Rappers, Executives Gather At Latin Rap Conference


Fourth Annual Latin Rap Conference took place last week in New York City.Latin

MCs, producers, marketing firms, radio stations, and label execs joined forces

Oct. 12-13 for the two-day Latin Rap Conference, which focused on strengthening

the rapidly growing Latin Hip-Hop, urban, and reggaeton communities."My

main goal was just to try bring the Latin rap and reggaeton industry together

for the purpose of empowering it," Jesse "Shysti" Perez, founder

of the Latin Rap Conference told AllHipHop.com. "I knew that there is strength

in numbers and if we can get united we can actually make plans for getting major

labels to recognize the genre [and] that we would help the music grow.

"The first

conference we spoke about major labels noticing our genre, and by the second conference

there was Bad Boy Latino, Wu Tang Latino, [and] Machete," Perez continued.

"There's all these divisions opening up in the major labels from one year

to the next, and that just inspired us to keep on moving."During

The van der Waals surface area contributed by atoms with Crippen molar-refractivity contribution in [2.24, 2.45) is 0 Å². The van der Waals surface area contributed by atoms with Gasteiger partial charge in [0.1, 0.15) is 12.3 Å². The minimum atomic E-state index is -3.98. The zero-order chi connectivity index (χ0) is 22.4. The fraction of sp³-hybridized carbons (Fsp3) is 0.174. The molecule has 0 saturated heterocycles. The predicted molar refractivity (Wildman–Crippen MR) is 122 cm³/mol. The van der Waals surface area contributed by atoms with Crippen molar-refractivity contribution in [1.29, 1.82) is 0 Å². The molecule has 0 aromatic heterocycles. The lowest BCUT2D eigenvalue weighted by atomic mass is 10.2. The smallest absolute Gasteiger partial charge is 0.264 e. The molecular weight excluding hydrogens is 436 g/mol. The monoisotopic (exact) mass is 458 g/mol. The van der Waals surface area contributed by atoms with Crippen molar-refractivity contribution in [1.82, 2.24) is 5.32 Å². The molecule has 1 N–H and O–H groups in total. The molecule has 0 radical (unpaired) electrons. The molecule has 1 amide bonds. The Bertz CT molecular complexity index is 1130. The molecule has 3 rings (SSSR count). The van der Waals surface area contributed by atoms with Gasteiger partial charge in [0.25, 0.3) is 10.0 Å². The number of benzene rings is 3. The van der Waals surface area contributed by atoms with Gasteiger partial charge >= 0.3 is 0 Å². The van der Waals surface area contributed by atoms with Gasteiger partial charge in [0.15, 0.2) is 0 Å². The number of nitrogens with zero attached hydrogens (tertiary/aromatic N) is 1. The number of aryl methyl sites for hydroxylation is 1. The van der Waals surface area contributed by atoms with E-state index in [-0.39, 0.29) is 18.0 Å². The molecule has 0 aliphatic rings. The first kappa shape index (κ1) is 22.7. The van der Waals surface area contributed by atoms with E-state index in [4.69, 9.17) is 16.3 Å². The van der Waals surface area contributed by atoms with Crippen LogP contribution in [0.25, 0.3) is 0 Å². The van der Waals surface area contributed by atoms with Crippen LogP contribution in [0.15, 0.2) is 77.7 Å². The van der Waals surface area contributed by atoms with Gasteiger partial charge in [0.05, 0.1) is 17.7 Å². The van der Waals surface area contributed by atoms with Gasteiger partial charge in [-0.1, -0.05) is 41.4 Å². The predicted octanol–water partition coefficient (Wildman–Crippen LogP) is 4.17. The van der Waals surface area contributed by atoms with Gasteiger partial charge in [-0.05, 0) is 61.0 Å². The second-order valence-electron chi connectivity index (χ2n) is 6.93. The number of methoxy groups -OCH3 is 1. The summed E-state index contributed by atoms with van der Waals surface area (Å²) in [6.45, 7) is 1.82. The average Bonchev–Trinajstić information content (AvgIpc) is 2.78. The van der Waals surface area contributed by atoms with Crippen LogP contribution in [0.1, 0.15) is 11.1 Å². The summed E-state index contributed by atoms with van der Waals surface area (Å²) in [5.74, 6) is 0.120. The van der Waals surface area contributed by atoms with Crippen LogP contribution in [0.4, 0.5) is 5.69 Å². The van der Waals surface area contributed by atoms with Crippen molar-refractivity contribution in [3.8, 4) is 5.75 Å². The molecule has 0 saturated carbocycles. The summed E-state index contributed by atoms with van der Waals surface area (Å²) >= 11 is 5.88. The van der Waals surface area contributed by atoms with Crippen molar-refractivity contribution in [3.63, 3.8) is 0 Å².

last week's independent artist showcase, Latino artists from around the world

came together to showcase their talent. A panel of industry executives also gathered

to speak about the state of Latin Hip-Hop.According

to Los Angeles radio personality Khool Aid, one of the biggest hurdles facing

the Latin Hip-Hop genre is the alienation created by sub-genres, which may have

divided the Latin Hip-Hop community."You'll

hear a lot of people talk about reggaeton, Spanish rap, Chicano rap they're all

sub-genres of Latin Hip-Hop," said Khool Aid, who hosts the nationally syndicated

Latin Hip-Hop show Pocos Pero Locos."Unfortunately

the Latino wasn't the normal face in Hip-Hop so it wasn't what Hip-Hop was supposed

to look like, according to the face that was painted to mainstream media. So it

was really hard for a lot of Latino artists to break the doors down in radio and

in media."Despite

the many challenges facing the genre, most attending the conference agreed that

progress has been made.As

for what's to come in Latin rap, label executives think the next major movement

will come from a Mexican MC. Rich

Isaacson, once president of Loud Records, predicted another breakthrough for the

Latin rap industry."Whatever

it's going to be is going to come from the West Coast or Texas, and then were

going to see another major earthquake in the genre," said Isaacson, who has

worked with Latino artists such as Fat Joe, Big Pun and the Beatnuts. "It's

going to happen--it's just a matter of when."